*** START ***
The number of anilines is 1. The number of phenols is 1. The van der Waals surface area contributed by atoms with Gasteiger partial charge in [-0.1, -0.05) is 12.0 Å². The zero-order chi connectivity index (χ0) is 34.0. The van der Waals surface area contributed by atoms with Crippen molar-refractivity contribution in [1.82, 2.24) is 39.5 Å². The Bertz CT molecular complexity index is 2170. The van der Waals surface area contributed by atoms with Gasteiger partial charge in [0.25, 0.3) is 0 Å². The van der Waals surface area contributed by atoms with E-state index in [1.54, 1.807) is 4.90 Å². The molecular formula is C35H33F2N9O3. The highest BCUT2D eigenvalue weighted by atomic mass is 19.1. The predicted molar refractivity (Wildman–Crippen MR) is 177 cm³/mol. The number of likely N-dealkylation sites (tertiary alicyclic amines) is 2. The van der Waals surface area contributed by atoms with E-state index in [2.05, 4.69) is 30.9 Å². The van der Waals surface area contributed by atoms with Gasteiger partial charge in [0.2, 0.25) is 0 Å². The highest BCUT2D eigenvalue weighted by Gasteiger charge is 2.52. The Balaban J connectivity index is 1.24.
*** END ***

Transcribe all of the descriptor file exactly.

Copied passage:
The number of anilines is 1. The number of phenols is 1. The van der Waals surface area contributed by atoms with Gasteiger partial charge in [-0.1, -0.05) is 12.0 Å². The zero-order chi connectivity index (χ0) is 34.0. The van der Waals surface area contributed by atoms with Crippen molar-refractivity contribution in [1.82, 2.24) is 39.5 Å². The Bertz CT molecular complexity index is 2170. The van der Waals surface area contributed by atoms with Gasteiger partial charge in [0.25, 0.3) is 0 Å². The van der Waals surface area contributed by atoms with E-state index in [1.54, 1.807) is 4.90 Å². The molecular formula is C35H33F2N9O3. The highest BCUT2D eigenvalue weighted by atomic mass is 19.1. The predicted molar refractivity (Wildman–Crippen MR) is 177 cm³/mol. The number of likely N-dealkylation sites (tertiary alicyclic amines) is 2. The van der Waals surface area contributed by atoms with E-state index in [2.05, 4.69) is 30.9 Å². The van der Waals surface area contributed by atoms with Gasteiger partial charge in [0.2, 0.25) is 0 Å². The highest BCUT2D eigenvalue weighted by Gasteiger charge is 2.52. The Balaban J connectivity index is 1.24.